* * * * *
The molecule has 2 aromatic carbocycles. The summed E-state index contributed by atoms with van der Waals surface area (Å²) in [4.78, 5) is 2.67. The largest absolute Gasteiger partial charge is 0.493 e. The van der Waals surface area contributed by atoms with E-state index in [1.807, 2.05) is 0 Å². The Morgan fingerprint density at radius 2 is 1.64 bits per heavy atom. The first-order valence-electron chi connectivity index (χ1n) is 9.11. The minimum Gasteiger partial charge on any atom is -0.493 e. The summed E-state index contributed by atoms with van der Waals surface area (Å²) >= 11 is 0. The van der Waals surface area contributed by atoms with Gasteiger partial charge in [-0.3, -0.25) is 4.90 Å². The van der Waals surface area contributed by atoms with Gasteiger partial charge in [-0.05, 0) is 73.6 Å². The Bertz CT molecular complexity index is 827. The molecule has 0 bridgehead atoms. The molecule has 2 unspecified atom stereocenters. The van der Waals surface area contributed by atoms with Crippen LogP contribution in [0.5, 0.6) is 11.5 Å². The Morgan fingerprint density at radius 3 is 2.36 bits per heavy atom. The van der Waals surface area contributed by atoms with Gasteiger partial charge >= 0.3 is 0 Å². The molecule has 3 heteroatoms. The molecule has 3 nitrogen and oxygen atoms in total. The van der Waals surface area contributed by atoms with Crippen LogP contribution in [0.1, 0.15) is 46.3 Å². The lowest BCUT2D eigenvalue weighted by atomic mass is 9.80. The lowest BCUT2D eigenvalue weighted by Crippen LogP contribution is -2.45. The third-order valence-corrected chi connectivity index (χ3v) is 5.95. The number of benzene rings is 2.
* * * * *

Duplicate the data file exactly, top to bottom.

The molecule has 2 aromatic carbocycles. The summed E-state index contributed by atoms with van der Waals surface area (Å²) in [4.78, 5) is 2.67. The largest absolute Gasteiger partial charge is 0.493 e. The van der Waals surface area contributed by atoms with E-state index in [1.807, 2.05) is 0 Å². The Morgan fingerprint density at radius 2 is 1.64 bits per heavy atom. The first-order valence-electron chi connectivity index (χ1n) is 9.11. The minimum Gasteiger partial charge on any atom is -0.493 e. The summed E-state index contributed by atoms with van der Waals surface area (Å²) >= 11 is 0. The van der Waals surface area contributed by atoms with Gasteiger partial charge in [-0.3, -0.25) is 4.90 Å². The van der Waals surface area contributed by atoms with Gasteiger partial charge in [-0.05, 0) is 73.6 Å². The Bertz CT molecular complexity index is 827. The molecule has 0 bridgehead atoms. The molecule has 2 unspecified atom stereocenters. The van der Waals surface area contributed by atoms with Crippen LogP contribution in [0.5, 0.6) is 11.5 Å². The Morgan fingerprint density at radius 3 is 2.36 bits per heavy atom. The van der Waals surface area contributed by atoms with Gasteiger partial charge >= 0.3 is 0 Å². The molecule has 3 heteroatoms. The molecule has 3 nitrogen and oxygen atoms in total. The van der Waals surface area contributed by atoms with Crippen LogP contribution in [0.1, 0.15) is 46.3 Å². The lowest BCUT2D eigenvalue weighted by atomic mass is 9.80. The lowest BCUT2D eigenvalue weighted by Crippen LogP contribution is -2.45. The third-order valence-corrected chi connectivity index (χ3v) is 5.95. The number of benzene rings is 2.